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Background: Although dietary protein and physical activity play essential roles in developing and preserving lean mass, studies exploring these relationships are inconsistent, and large-scale studies on sources of protein and lean mass are lacking. Accordingly, the present study examined the relationship between total protein intake, protein sources, physical activity, and lean mass in a representative sample of US adults. Methods: This cross-sectional study analyzed data from 2011–2016 US National Health and Nutrition Examination Survey and corresponding Food Patterns Equivalents Database (n = 7547). Multiple linear regression models were performed to examine the sex-specific associations between total protein intake, protein sources (Dairy, Total Protein Foods, Seafood, and Plant Proteins), physical activity, and lean mass adjusting for demographics, weight status, and total daily energy intake. Results: Total protein intake was inversely related to lean mass in females only (Lean mass index: β= −0.84, 95%CI: −1.06–−0.62; Appendicular lean mass index: β= −0.35, 95%CI: −0.48–−0.22). However, protein sources and physical activity was positively associated with lean mass in males and/or females (p < 0.05). Conclusion. Study results suggest that consuming more protein daily had a detrimental influence on lean mass in females whereas eating high-quality sources of proteins and being physically active are important for lean mass for men and women. However, the importance of specific protein sources appears to differ by sex and warrants further investigation.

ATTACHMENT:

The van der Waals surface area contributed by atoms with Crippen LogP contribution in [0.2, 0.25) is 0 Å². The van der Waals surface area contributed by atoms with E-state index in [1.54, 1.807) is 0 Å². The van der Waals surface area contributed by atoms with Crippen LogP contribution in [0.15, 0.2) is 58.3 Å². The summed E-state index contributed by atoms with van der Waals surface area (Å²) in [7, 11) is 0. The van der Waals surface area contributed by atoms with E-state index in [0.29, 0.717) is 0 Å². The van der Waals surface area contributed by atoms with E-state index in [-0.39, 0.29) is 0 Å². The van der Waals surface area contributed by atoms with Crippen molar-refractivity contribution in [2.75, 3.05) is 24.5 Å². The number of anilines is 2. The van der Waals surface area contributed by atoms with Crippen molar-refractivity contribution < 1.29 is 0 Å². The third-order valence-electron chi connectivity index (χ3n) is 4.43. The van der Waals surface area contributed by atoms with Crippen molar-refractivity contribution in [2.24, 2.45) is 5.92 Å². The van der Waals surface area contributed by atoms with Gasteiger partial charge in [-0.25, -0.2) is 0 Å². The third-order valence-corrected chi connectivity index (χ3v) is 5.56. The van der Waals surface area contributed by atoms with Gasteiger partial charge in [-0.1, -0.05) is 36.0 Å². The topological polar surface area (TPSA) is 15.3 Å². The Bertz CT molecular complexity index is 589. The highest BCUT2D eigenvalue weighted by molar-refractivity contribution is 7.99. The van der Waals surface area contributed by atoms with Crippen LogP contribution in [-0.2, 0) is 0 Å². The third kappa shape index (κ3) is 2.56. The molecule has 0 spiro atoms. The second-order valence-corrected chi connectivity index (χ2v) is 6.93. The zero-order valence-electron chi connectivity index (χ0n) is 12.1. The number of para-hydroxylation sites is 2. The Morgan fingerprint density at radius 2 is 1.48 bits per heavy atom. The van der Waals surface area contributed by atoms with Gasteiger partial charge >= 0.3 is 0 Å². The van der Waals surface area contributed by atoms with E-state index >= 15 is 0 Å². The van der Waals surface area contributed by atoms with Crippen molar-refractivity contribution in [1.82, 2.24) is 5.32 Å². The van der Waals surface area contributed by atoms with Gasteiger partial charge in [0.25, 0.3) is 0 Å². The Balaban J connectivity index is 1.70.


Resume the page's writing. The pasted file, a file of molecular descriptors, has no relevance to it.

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Creative Commons License
This work is licensed under a Creative Commons Attribution 4.0 License.


Furong Xu, Alessandra Adami and Matthew J. Delmonico are from the Department of Kinesiology.

Maya Vadiveloo and Ingrid E. Logfren are from the Department of Nutrition and Food Sciences.

Mary L. Greaney is from the Department of Health Studies.